-- Protect your pet bird from household hazards. The Association of Avian Veterinarians says birds can be at risk from sandpaper-covered perches that irritate or injure the bottoms of their feet; cigarette smoke, insecticides and toxic fumes from overheated nonstick cookware, all of which can cause respiratory problems and even death; easily dismantled toys that can cause toxicity or intestinal problems when they are chewed or swallowed, such as those made with balsa wood, small-link chains, metal clips or skewers, or lead weights; and toxic houseplants, such as bleeding heart, calla lilies, dieffenbachia, elephant ear, philodendron, pothos and ranunculus. -- Kim Campbell Thornton


Pet Connection is produced by a team of pet-care experts headed by "The Dr. Oz Show" veterinarian Dr. Marty Becker and award-winning journalist Kim Campbell Thornton. They are affiliated with and are the authors of many best-selling pet-care books. Joining them is dog trainer and behavior consultant Mikkel Becker. Dr. Becker can be found at or on Twitter at DrMartyBecker. Kim Campbell Thornton is at and on Twitter at kkcthornton. Mikkel Becker is at and on Twitter at MikkelBecker.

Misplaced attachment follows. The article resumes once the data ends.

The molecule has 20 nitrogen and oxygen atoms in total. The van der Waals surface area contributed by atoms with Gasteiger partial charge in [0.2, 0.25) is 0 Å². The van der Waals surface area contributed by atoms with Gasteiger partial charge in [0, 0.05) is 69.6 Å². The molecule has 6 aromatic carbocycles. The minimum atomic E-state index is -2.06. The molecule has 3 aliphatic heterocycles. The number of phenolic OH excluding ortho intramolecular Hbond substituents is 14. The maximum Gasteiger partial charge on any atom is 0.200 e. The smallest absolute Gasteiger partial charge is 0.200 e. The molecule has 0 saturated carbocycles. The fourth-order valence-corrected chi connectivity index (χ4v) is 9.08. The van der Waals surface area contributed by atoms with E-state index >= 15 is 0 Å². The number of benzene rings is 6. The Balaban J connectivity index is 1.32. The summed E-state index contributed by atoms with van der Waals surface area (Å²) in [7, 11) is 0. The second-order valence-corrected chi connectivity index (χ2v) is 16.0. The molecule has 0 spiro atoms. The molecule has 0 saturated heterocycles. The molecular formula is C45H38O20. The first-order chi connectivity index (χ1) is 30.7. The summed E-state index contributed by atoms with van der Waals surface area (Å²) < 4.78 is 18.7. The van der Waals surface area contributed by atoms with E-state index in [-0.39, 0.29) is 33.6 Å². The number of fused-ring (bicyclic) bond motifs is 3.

Caption 01: Social networking, including Facebook and YouTube, helped a desperately ill dog survive and find a new home. Position: Main Story

Caption 02: Before the baby comes, accustom your dog to the possible heavy pats and tail grabs he may accidentally experience from a young child. Position: Pet Buzz/Item 2